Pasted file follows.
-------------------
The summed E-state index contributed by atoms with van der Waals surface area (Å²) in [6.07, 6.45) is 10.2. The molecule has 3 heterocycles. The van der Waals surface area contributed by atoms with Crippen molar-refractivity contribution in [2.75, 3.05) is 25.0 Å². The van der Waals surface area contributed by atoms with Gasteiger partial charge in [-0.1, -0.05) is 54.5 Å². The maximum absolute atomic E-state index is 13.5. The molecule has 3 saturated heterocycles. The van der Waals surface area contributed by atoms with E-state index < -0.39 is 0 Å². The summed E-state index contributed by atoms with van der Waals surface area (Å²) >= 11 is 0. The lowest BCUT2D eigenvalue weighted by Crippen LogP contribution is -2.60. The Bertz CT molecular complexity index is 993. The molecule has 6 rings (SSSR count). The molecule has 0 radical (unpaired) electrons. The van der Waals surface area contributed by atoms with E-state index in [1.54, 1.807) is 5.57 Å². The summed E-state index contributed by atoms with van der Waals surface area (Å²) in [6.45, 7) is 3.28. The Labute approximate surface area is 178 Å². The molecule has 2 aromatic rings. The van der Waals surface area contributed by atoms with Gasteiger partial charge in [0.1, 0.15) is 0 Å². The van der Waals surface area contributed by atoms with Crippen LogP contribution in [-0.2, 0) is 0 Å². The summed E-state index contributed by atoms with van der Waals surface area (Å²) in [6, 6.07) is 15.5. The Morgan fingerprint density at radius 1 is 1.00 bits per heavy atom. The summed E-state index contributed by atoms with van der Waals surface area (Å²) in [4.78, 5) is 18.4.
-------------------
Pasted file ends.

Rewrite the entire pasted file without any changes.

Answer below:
The summed E-state index contributed by atoms with van der Waals surface area (Å²) in [6.07, 6.45) is 10.2. The molecule has 3 heterocycles. The van der Waals surface area contributed by atoms with Crippen molar-refractivity contribution in [2.75, 3.05) is 25.0 Å². The van der Waals surface area contributed by atoms with Gasteiger partial charge in [-0.1, -0.05) is 54.5 Å². The maximum absolute atomic E-state index is 13.5. The molecule has 3 saturated heterocycles. The van der Waals surface area contributed by atoms with E-state index < -0.39 is 0 Å². The summed E-state index contributed by atoms with van der Waals surface area (Å²) >= 11 is 0. The lowest BCUT2D eigenvalue weighted by Crippen LogP contribution is -2.60. The Bertz CT molecular complexity index is 993. The molecule has 6 rings (SSSR count). The molecule has 0 radical (unpaired) electrons. The van der Waals surface area contributed by atoms with E-state index in [1.54, 1.807) is 5.57 Å². The summed E-state index contributed by atoms with van der Waals surface area (Å²) in [6.45, 7) is 3.28. The Labute approximate surface area is 178 Å². The molecule has 2 aromatic rings. The van der Waals surface area contributed by atoms with Gasteiger partial charge in [0.1, 0.15) is 0 Å². The van der Waals surface area contributed by atoms with Crippen LogP contribution in [-0.2, 0) is 0 Å². The summed E-state index contributed by atoms with van der Waals surface area (Å²) in [6, 6.07) is 15.5. The Morgan fingerprint density at radius 1 is 1.00 bits per heavy atom. The summed E-state index contributed by atoms with van der Waals surface area (Å²) in [4.78, 5) is 18.4.